Diastasis Recti: How To Check for Diastasis Recti At Home

What is Diastasis Recti (DR)? How do I know if I have Diastasis Recti? These are two very common questions asked by pregnant and postnatal women everywhere. We interviewed a pelvic floor physical therapist to answer these questions, and show you how to check for Diastasis Recti at home.

Jump to What is Diastasis Recti (DR)

Jump to How to Check for Diastasis Recti

Jump to Diastasis Recti Exercise to Avoid

Jump to Diastasis Recti Corrective Exercise

Video created in partnership with Dr. Jennifer Joslyn PT, DPT, SFMA of Motion (currently accepting new patients for virtual visits). 

*If you’re having trouble seeing this video, try turning off or pausing your ad-blocker. If you prefer, you can also view this video on how to check for diastasis recti (DR) at home on YouTube here. While you’re there, SUBSCRIBE to our YouTube channel to get all the newest workouts!

Ladies, let’s talk about Diastasis Recti, also known as DR. Or in more fancy terms Diastasis Rectus Abdominis (DRA).

What is Diastasis Recti (DR)?

Diastasis Recti is the separation of the right and left abdominal muscles at the midline of the abdomen. If the separation of the abdominal muscle becomes greater than 2 cm, then you have DR.

DR is also commonly referred to as the ‘mom pooch’. Diastasis Recti weakens the connective tissue between the two halves of the rectus abdominis — AKA the more visible six-pack ab muscles.

We typically talk about the degree of separation in finger widths — for example, a 1-finger separation, or a 2-finger separation. Dr. Jen explains this further in the video, but the finger widths separation is only one way of measuring DR.

In my case, and in the case of most women who develop DR, this happens when the abdominal muscles separate during pregnancy. The growth of my belly stretched my linea alba (you can see what abdominal separation looks like after pregnancy in this diagram from Mayo Clinic).

According to this study on Diastasis Recti up to 66% of pregnant women will experience DR by their third trimester.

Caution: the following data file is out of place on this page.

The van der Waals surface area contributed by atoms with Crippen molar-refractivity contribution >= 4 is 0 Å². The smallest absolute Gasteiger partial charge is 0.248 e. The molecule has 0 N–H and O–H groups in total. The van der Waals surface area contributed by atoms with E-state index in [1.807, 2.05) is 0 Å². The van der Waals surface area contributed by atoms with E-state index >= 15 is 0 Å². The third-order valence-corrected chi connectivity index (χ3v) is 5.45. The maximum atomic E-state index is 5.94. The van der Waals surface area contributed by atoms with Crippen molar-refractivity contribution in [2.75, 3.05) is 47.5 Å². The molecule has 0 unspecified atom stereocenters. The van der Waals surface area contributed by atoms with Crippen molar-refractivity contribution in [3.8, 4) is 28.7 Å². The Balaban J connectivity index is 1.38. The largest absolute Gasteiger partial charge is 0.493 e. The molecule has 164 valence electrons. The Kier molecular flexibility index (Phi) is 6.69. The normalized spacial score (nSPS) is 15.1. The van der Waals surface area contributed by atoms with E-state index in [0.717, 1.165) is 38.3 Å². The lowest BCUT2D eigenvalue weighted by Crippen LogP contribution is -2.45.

Diastasis Recti and pregnancy

Note, DR can contribute to low back pain, urinary or bowel problems, poor posture and difficulty performing load transfer tasks necessary for bending, reaching, lifting, carrying, squatting, walking, and stair climbing – all the activities that new moms quickly become experts in.

How To Check for Diastasis Recti At Home

I enlisted the help of my pelvic floor physical therapist, Dr. Jennifer Joslyn PT, DPT, SFMA who practices at Motion, to show you how to check for DR at home.

I highly suggest watching the 5 minute video tutorial on how to check for DR at home above — specifically from 57 seconds to 2:08.

These are the seven steps for how to check for DR at home:

  1. Start lying on your back with legs bent at 90 degrees and feet flat on the ground.
  2. Find your belly button.
  3. Take fingers 2 inches above your belly button and lift your neck and shoulders off the ground.
  4. Find the 2 walls of the abdomen with your fingers.
  5. Determine if there’s a gap between the abdominal walls, and also asses the tension generated across the linea alba (or depth you’re allowed to insert your fingers into the gap).
  6. Repeat steps 2-5 at the belly button. Typically where the largest DR separation occurs.
  7. Repeat steps 2-5 at 2 inches below the belly button.

Note, diastasis recti is not ONLY about the abdominal separation, but also about the tension you can generate across your linea alba.

If you have questions or concerns about your bodies recovery postpartum physical therapy is a great option; specifically pelvic floor physical therapy. If you’re local to the Twin Cities area I highly suggest seeing Dr. Jennifer Joslyn PT, DPT, SFMA of Motion (she’s currently accepting new patients for virtual visits).

How To Check for Diastasis Recti At Home

Diastasis Recti Exercises to Avoid

Again, I highly suggest watching the 5 minute video tutorial above — specifically from 2:52 to 3:16.

Most importantly, avoid all exercises that cause a visible coning, or doming, in your ab muscles (across the linea alba).

This might mean you need to better manage the “pressure system” created by your diaphragm, core, and pelvic floor muscles while performing the exercise — see below.